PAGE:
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Collection Documents from the Continental Congress and the Constitutional Convention, 1774 to 1789

Richard Henry Lee

Richard Henry Lee (1732-1794). Charles Willson Peale (1741-1827). Oil on canvas, c. 1784. Library of Congress, Prints and Photographs Division. Reproduction Number: LC-USZ62-92331.


Virginian Richard Henry Lee was a born aristocrat. An active participant in many key events in the Revolutionary War, Lee protested the Stamp Act in Virginia (1765), sat on the committee that named George Washington Commander-in-Chief of the Continental army (1775), and introduced the motion that led to the Declaration of Independence (1776). While in the Continental Congress (1774- 1780, 1784-1787) he also worked to stop importation of slaves into the American states.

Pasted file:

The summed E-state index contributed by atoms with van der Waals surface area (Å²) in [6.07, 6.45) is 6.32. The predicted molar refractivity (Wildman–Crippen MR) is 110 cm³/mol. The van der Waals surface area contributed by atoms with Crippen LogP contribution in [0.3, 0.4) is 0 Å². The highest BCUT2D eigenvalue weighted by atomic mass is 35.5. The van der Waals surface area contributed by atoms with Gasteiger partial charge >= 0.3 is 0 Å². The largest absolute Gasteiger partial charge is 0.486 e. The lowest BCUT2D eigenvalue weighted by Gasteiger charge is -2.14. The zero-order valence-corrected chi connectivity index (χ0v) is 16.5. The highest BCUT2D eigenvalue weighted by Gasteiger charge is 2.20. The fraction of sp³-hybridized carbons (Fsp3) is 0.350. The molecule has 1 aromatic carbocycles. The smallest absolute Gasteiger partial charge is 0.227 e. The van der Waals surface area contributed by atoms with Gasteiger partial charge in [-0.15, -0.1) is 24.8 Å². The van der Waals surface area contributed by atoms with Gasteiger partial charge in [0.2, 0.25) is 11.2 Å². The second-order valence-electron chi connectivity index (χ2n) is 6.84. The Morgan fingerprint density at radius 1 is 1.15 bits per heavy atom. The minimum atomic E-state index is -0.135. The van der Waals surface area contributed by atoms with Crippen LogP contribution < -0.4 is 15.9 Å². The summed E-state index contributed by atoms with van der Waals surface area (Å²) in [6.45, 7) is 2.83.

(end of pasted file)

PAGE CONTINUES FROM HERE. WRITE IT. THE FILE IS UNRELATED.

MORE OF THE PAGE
Yet, despite his experience in the Continental Congress -- America's national legislature -- Lee distrusted a strong national government, fearing that the individual states would lose rights and power. Unconvinced that the Constitution was the answer to the country's problems of government, he worked against its ratification. In Lee's words: "To say that a bad government must be established for fear of anarchy is really saying that we should kill ourselves for fear of dying."